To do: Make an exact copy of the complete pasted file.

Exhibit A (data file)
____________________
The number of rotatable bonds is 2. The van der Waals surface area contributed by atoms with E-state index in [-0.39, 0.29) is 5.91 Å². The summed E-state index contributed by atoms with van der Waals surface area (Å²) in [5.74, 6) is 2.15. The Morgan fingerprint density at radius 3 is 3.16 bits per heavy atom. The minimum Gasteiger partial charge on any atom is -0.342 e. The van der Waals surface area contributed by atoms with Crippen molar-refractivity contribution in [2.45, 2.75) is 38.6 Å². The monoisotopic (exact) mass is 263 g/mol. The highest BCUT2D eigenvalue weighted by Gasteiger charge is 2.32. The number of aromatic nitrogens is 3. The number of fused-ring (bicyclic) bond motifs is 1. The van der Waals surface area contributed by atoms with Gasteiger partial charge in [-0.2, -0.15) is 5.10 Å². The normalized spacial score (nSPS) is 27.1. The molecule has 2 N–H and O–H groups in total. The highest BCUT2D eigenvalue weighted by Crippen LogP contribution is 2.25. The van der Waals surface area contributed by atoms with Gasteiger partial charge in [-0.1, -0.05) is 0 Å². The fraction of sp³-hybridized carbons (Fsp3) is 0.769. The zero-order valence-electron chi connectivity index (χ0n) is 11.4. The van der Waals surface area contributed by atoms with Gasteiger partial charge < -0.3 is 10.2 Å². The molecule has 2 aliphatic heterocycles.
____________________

The number of rotatable bonds is 2. The van der Waals surface area contributed by atoms with E-state index in [-0.39, 0.29) is 5.91 Å². The summed E-state index contributed by atoms with van der Waals surface area (Å²) in [5.74, 6) is 2.15. The Morgan fingerprint density at radius 3 is 3.16 bits per heavy atom. The minimum Gasteiger partial charge on any atom is -0.342 e. The van der Waals surface area contributed by atoms with Crippen molar-refractivity contribution in [2.45, 2.75) is 38.6 Å². The monoisotopic (exact) mass is 263 g/mol. The highest BCUT2D eigenvalue weighted by Gasteiger charge is 2.32. The number of aromatic nitrogens is 3. The number of fused-ring (bicyclic) bond motifs is 1. The van der Waals surface area contributed by atoms with Gasteiger partial charge in [-0.2, -0.15) is 5.10 Å². The normalized spacial score (nSPS) is 27.1. The molecule has 2 N–H and O–H groups in total. The highest BCUT2D eigenvalue weighted by Crippen LogP contribution is 2.25. The van der Waals surface area contributed by atoms with Gasteiger partial charge in [-0.1, -0.05) is 0 Å². The fraction of sp³-hybridized carbons (Fsp3) is 0.769. The zero-order valence-electron chi connectivity index (χ0n) is 11.4. The van der Waals surface area contributed by atoms with Gasteiger partial charge < -0.3 is 10.2 Å². The molecule has 2 aliphatic heterocycles.